By Armin Rosen,  Jan. 17, 2015

Earlier this month, two Americans were charged with violating the Neutrality Act for their participation in a Dec. 30, 2014, attempted coup that failed to topple the government of Gambian President Yahya Jammeh, one of the most oppressive regimes on earth.

The Neutrality Act makes it illegal for Americans to plot the violent takeover of any country with which the US is not at war. The two men who were charged, Cherno Njie and Papa Faal, a successful businessman living in Texas and a former US Army officer living in Minnesota, respectively, were allegedly among a dozen or so conspirators who had plotted to topple Jammeh.

Another one of the alleged plotters was Njaga Jagne, a member of the Kentucky National Guard, who was killed at Jammeh’s headquarters.

According to a federal criminal complaint, the plotters were able to transfer eight legally purchased M4 rifles to Gambia. They had hoped high-level collaborators inside of the Gambian military and presidential guard would effect a quick and orderly change in leadership.

A few of the plotters even made it inside the state house, the seat of government power in the Gambian capital of Banjul. But when the bullets started flying, the hoped-for defections didn’t come. Although Njie and Faal fled to neighboring Senegal, and later surrendered to US authorities, four of the plotters were killed inside the state house.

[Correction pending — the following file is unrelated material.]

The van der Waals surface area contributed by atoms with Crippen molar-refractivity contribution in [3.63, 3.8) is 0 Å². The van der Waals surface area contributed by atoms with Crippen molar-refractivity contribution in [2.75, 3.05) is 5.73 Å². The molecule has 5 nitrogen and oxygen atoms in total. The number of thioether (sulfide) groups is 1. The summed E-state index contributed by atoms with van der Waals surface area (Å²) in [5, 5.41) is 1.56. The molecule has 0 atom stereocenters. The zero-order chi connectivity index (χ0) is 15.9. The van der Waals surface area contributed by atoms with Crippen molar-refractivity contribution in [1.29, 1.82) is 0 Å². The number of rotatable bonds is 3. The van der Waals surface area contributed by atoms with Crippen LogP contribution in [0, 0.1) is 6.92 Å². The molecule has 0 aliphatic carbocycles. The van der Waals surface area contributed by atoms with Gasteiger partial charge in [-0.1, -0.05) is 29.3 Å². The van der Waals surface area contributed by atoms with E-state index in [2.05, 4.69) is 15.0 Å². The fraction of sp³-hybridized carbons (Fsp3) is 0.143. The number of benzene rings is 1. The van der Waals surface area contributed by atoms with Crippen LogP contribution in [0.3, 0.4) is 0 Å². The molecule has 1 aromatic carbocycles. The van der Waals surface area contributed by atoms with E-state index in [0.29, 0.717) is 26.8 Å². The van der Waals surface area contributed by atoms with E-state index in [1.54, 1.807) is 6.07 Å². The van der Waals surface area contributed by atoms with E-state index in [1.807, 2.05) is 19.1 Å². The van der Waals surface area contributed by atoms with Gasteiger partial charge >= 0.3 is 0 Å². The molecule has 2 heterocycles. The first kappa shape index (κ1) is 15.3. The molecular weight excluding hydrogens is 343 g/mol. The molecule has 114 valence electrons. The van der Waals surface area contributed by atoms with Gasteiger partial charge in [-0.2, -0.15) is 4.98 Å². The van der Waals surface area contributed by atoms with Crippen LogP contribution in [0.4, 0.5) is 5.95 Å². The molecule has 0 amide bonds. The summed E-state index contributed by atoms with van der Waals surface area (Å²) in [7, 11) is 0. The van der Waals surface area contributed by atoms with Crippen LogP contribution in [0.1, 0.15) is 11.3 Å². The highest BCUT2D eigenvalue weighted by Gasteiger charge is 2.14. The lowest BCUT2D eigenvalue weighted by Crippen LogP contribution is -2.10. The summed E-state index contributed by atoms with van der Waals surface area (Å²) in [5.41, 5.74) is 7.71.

One of them was Jagne, a captain in the 149th infantry battalion of the Kentucky National Guard. He had moved to the US in 1993 and was deployed to Iraq twice, between May 2006 and April 2007 and between December 2010 and June 2011. Jagne had served as a platoon leader during the second deployment, according to the Kentucky National Guard.

He was one of 75 service members to receive American citizenship during a ceremony in Baghdad on Nov. 11, 2006, Veterans Day. A photo from the ceremony published in the February 2007 issue of The Bluegrass Guard, the Kentucky National Guard’s newsletter, shows him as a beneficiary of President George W. Bush’s 2002 executive order expediting the citizenship process for service members, holding his certificate while standing next to Gen. George W. Casey, commander of the multinational force in Iraq.

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